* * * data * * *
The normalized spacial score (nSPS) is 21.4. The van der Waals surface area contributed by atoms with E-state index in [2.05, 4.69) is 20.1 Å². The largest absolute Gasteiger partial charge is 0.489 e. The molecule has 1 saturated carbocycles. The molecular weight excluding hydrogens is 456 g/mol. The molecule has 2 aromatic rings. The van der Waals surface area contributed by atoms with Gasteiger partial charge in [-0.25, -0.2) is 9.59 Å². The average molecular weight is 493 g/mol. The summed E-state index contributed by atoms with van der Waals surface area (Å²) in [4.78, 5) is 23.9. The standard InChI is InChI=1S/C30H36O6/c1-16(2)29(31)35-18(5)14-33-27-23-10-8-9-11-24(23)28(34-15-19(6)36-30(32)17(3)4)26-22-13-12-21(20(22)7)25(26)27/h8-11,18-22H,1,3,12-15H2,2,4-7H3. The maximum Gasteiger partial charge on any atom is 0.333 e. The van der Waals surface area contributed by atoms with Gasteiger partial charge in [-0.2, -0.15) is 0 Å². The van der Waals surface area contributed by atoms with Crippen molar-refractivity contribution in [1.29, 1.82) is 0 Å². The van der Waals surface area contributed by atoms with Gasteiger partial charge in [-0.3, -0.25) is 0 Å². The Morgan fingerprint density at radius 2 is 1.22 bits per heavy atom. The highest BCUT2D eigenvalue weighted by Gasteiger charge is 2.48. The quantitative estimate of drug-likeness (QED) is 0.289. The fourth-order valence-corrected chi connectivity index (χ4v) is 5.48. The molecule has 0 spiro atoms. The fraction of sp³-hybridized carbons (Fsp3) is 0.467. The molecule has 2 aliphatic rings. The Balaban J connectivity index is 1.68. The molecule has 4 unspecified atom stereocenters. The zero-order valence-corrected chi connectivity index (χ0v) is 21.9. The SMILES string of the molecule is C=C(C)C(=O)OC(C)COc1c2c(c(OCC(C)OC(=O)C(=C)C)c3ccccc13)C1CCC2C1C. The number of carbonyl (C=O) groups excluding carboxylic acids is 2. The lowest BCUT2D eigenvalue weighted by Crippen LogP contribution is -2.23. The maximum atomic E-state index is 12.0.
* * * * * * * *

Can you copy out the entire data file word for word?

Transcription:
The normalized spacial score (nSPS) is 21.4. The van der Waals surface area contributed by atoms with E-state index in [2.05, 4.69) is 20.1 Å². The largest absolute Gasteiger partial charge is 0.489 e. The molecule has 1 saturated carbocycles. The molecular weight excluding hydrogens is 456 g/mol. The molecule has 2 aromatic rings. The van der Waals surface area contributed by atoms with Gasteiger partial charge in [-0.25, -0.2) is 9.59 Å². The average molecular weight is 493 g/mol. The summed E-state index contributed by atoms with van der Waals surface area (Å²) in [4.78, 5) is 23.9. The standard InChI is InChI=1S/C30H36O6/c1-16(2)29(31)35-18(5)14-33-27-23-10-8-9-11-24(23)28(34-15-19(6)36-30(32)17(3)4)26-22-13-12-21(20(22)7)25(26)27/h8-11,18-22H,1,3,12-15H2,2,4-7H3. The maximum Gasteiger partial charge on any atom is 0.333 e. The van der Waals surface area contributed by atoms with Gasteiger partial charge in [-0.2, -0.15) is 0 Å². The van der Waals surface area contributed by atoms with Crippen molar-refractivity contribution in [1.29, 1.82) is 0 Å². The van der Waals surface area contributed by atoms with Gasteiger partial charge in [-0.3, -0.25) is 0 Å². The Morgan fingerprint density at radius 2 is 1.22 bits per heavy atom. The highest BCUT2D eigenvalue weighted by Gasteiger charge is 2.48. The quantitative estimate of drug-likeness (QED) is 0.289. The fourth-order valence-corrected chi connectivity index (χ4v) is 5.48. The molecule has 0 spiro atoms. The fraction of sp³-hybridized carbons (Fsp3) is 0.467. The molecule has 2 aliphatic rings. The Balaban J connectivity index is 1.68. The molecule has 4 unspecified atom stereocenters. The zero-order valence-corrected chi connectivity index (χ0v) is 21.9. The SMILES string of the molecule is C=C(C)C(=O)OC(C)COc1c2c(c(OCC(C)OC(=O)C(=C)C)c3ccccc13)C1CCC2C1C. The number of carbonyl (C=O) groups excluding carboxylic acids is 2. The lowest BCUT2D eigenvalue weighted by Crippen LogP contribution is -2.23. The maximum atomic E-state index is 12.0.